Oregon, with nations worst tax structure, needs help
(Recently we held) the first meeting of the Revenue Restructuring Task Force, a new entity charged with studying our state's current tax system, analyzing strengths and weaknesses and submitting recommended policy changes to the 2009 Legislature.
The task force is the result of HB 2530, a bill which I sponsored because I believe Oregon has the worst tax structure in the nation. And I am increasingly convinced that if we do not have the courage to radically change our tax structure soon, Oregon will forever be consigned to economic mediocrity.
Our tax structure is crippling for the following reasons: 1) it punishes work, savings and investment at some of the nation's highest rates, therefore discouraging these endeavors; 2) it provides little in support or encouragement to families with children - Oregon's most valuable long-term asset; and 3) its volatility and unpredictability places state government in a permanent, structural budget crisis.
First, income tax rates on our work, our jobs, are among the highest in the nation; and the Oregon tax rate on investment gains is the highest in the nation. If you believe taxes affect behavior, and that whatever activity we tax we get less of, then it's easy to conclude that Oregon's tax structure stifles incentives for productive work and investment.
Our tax structure is also family-unfriendly. For an average working family with kids, the only 'benefit' of the state tax code is a paltry $159-per-child tax credit. Yet don't we all agree that children are our state's most important asset? From an economic perspective, this sentiment is absolutely true. Children are the ones who will pay all future taxes and provide all the future economic underpinning that provide the rest of us with security as we age. And parents are the ones who make the financial sacrifices now to raise these children - sacrifices largely ignored by the state.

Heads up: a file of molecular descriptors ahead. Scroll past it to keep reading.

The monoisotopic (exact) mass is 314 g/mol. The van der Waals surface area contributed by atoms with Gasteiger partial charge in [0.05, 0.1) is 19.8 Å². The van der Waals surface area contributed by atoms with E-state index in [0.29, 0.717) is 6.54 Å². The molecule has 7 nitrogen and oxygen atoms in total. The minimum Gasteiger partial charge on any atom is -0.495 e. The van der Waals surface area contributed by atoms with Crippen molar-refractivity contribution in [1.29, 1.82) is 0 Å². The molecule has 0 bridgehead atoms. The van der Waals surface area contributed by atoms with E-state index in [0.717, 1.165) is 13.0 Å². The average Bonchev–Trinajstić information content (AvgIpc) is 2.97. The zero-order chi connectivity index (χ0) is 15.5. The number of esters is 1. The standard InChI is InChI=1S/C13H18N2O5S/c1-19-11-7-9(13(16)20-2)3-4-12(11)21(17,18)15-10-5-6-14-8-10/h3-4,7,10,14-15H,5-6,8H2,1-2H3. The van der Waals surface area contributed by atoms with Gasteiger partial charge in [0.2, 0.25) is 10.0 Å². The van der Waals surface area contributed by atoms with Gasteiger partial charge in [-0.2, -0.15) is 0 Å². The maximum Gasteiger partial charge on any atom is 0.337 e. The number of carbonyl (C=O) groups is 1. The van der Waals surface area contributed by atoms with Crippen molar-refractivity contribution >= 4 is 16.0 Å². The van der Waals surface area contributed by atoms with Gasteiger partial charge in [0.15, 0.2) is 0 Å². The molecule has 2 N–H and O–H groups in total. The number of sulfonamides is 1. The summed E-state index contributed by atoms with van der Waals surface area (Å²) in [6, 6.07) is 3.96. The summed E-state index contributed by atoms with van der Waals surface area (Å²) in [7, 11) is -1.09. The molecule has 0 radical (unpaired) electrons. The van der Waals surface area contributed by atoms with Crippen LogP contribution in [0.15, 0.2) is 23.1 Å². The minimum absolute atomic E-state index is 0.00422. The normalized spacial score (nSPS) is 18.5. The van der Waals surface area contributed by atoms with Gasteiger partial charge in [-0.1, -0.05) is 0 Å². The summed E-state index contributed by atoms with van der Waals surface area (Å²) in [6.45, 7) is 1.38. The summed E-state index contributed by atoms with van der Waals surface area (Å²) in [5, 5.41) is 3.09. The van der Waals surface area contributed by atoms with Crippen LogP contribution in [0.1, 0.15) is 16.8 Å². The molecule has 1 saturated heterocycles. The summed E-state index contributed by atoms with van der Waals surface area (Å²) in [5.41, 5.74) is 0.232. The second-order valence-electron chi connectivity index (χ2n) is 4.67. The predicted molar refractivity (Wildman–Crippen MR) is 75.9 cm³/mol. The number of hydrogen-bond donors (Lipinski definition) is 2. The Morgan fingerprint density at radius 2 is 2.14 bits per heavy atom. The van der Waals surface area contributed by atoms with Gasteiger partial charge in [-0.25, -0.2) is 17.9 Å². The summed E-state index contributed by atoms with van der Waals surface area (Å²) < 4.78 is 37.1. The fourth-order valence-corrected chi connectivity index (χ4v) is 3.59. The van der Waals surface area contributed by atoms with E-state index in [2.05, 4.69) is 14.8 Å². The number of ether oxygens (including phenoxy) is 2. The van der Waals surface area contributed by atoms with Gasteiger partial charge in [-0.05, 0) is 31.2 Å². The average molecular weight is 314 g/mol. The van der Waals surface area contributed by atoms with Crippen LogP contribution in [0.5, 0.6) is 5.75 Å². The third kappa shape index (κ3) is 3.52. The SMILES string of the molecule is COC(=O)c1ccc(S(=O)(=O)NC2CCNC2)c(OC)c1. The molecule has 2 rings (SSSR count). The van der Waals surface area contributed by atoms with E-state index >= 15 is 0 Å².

Finally, Oregon's tax structure makes consistent legislative budgeting nearly impossible. The problem is its feast or famine nature. Oregon fiscal history shows that when the economy is good, personal income tax receipts far outpace economic growth. When the economy slows, income tax receipts are much slower. This rollercoaster effect makes it difficult for our school districts to plan with any consistency. The turbulent tax system has also resulted in a 10-year divestment from higher education, reversed only this year. Yet even with stronger support in 2007, our current tax system virtually guarantees that colleges will suffer with every small change in the economy.
Oregon's system is bad, but there is a solution: revenue neutral tax reform. Tax reform that lowers the rate of taxation for every working Oregonian, lowers the cost of savings and investment, promotes economic growth, provides tax relief for every Oregon family and flattens the peaks and valleys of state tax receipts. Tax reform that recognizes what we tax is just as important as how much we tax.
A new structure could look something like this: a 50 percent reduction in personal income taxes, a 50 percent reduction in capital gains taxes, and a $500-per-child tax credit for every family. To keep changes in the tax system revenue neutral, the tax rate reductions would be offset by a 4 percent to 5 percent tax on all consumer purchases except food, medicine and medical services. Further, these rates would be established by the people of Oregon via constitutional amendment. As such, only the people of Oregon, not the legislature, would ever be able to change the rates.
Of course nobody likes consumption taxes, including this writer. But isn't a tax paid by choice, like a consumption tax, inherently better than an income tax in which we really have no choice?
And the good news with this sort of system is that if you live and work in Oregon, you will see a tax reduction. A reduction largely recovered with new revenue from the hundreds of thousands of tourists who visit Oregon each year as well as those in Oregon now who, unfortunately, work in the underground economy.
The bottom line question is, simply, can we do better than the current system? As the task force moves forward I would appreciate hearing your thoughts and ideas.
Scott Bruun, R-West Linn, represents District 37, which includes a portion of Lake Oswego, and can be reached at 503-650-6958 or by visiting his Web site at www.rep.scottbruunstate.or.us.